Back on dry land, and getting wet

Christina Hardyment finds love in the swamp on the latest stage of an epic voyage
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The Independent Culture

Blue at the Mizzen by Patrick O'Brian (HarperCollins £#163;16.99)

Blue at the Mizzen by Patrick O'Brian (HarperCollins £#163;16.99)

IF YOU haven't read the previous 19 novels in the long saga of John Aubrey's and Stephen Maturin's adventures, Blue At The Mizzen is not for you. Go and buy Master and Commander, the first in Patrick O'Brian's hugely popular series about nautical folk in the age of Nelson. If you have been waiting for his next book since you finished his last one, then the title alone will tempt to a celebration. We all know that Jack Aubrey longs for a post as Admiral of the Blue above all else. But knowing O'Brian's wily ways with titles and plots (think of The Yellow Admiral), few faithful readers will settle down confidently expecting a smooth voyage culminating in success.

The opening chapter sees the Surprise nearly wrecked by an unlighted trading hulk off Gibraltar and her crew disappearing like rats with the prize money they gained at the end of the last book, The Hundred Days. When she does eventually take off on the long-planned hydrographical voyage to Chile, Aubrey is encumbered with a royal by-below, who could become a dangerous liability. And although Surprise rounds the Horn despite perilous weather, there is no guarantee at all that she will return unscathed.

The pace of the novel is, it has to be said, ambulatory rather than hectic. O'Brian is watching his characters live out their lives rather than interfering. But life in the doldrums has its compensations. Horatio Hanson is a fine new character whose zest marks him as set to endure. I can't wait for him to meet Jack's scallywag of a son George, who is, we hear, causing Heneage Dundas much grief.

The Lisbon packet, painted bright blue and kitted out as a New World survey ship full of adventurous naturalists, is an excellent conceit. There are the now mandatory memorable meals, though the banquet of seal steak is not for the squeamish. And there is, ultimately, action: a brilliantly conceived sortie from Valparaiso and an unexpected follow-through executed with Jack Aubrey's typical dash.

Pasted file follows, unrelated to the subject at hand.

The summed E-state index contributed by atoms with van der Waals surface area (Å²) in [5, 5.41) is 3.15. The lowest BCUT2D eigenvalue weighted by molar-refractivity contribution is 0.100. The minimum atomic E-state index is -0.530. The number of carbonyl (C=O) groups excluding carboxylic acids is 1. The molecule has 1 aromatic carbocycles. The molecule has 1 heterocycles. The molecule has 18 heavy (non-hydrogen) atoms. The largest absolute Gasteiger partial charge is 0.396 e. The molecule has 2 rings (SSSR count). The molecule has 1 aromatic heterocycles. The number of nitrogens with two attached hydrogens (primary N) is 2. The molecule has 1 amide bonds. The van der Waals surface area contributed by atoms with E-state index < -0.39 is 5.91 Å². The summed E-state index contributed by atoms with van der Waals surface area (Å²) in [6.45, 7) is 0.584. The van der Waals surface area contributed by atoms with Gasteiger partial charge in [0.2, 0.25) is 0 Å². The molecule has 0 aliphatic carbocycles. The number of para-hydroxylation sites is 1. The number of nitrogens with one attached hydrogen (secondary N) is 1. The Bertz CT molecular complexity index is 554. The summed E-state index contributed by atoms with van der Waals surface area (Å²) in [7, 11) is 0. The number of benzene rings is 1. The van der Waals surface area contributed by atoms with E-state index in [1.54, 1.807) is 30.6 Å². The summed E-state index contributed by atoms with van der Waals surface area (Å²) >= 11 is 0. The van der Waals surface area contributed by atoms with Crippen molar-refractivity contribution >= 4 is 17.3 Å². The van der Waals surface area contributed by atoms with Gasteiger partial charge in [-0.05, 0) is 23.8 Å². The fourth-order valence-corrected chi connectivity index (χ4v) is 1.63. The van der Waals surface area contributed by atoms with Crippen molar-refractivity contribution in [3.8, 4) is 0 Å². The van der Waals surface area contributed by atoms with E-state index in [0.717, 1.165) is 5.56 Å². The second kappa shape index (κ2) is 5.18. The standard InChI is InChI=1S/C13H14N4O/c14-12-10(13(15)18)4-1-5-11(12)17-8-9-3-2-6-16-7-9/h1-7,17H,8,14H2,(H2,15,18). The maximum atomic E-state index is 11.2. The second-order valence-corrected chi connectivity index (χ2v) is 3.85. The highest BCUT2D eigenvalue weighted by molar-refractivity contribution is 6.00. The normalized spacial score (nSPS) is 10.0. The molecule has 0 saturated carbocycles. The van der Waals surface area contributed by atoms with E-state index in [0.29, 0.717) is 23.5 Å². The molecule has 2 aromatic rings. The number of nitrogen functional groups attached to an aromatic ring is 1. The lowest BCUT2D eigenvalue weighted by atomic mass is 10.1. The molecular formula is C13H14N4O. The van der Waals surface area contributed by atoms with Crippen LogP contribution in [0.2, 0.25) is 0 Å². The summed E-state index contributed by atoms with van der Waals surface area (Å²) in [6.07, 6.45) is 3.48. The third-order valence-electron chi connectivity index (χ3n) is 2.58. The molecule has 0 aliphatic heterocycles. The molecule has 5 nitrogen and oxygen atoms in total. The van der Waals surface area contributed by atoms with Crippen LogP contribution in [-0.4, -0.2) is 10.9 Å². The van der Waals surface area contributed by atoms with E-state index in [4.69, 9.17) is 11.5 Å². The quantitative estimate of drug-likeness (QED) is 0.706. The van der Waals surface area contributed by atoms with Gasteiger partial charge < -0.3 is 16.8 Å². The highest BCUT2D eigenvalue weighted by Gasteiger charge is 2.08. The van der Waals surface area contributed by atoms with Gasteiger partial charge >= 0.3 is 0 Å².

There also seems to be amatory consolation on the horizon for Stephen Maturin, surgeon, naturalist and secret agent, whose wife Diana - in a shock twist worthy of EastEnders - was so cruelly destroyed in the last book. Christine Wood is almost too good to be true - the sister of an old friend, widowed and wealthy, and with such a passion for natural history that she cheerfully strips off with him to hunt rarees more effectively in the swamps of Sierra Leone. I found the mutual delousing session in the buff hard to swallow, but knowing O'Brian's delight in authenticity, there is no doubt a description of just such an unlikely account of love among the butterflies in some contemporary English lady traveller's memoirs. But will she accept Stephen's proposal? And how will Brigid, his little daughter, accept her?

Finally, since the book doesn't so much end as stop for a rest, addicts can hope for another instalment before long. And for those losing track of the now gargantuan cast of people and vessels, an O'Brian Companion is, so HarperCollins tells me, in the pipeline for October 2000.

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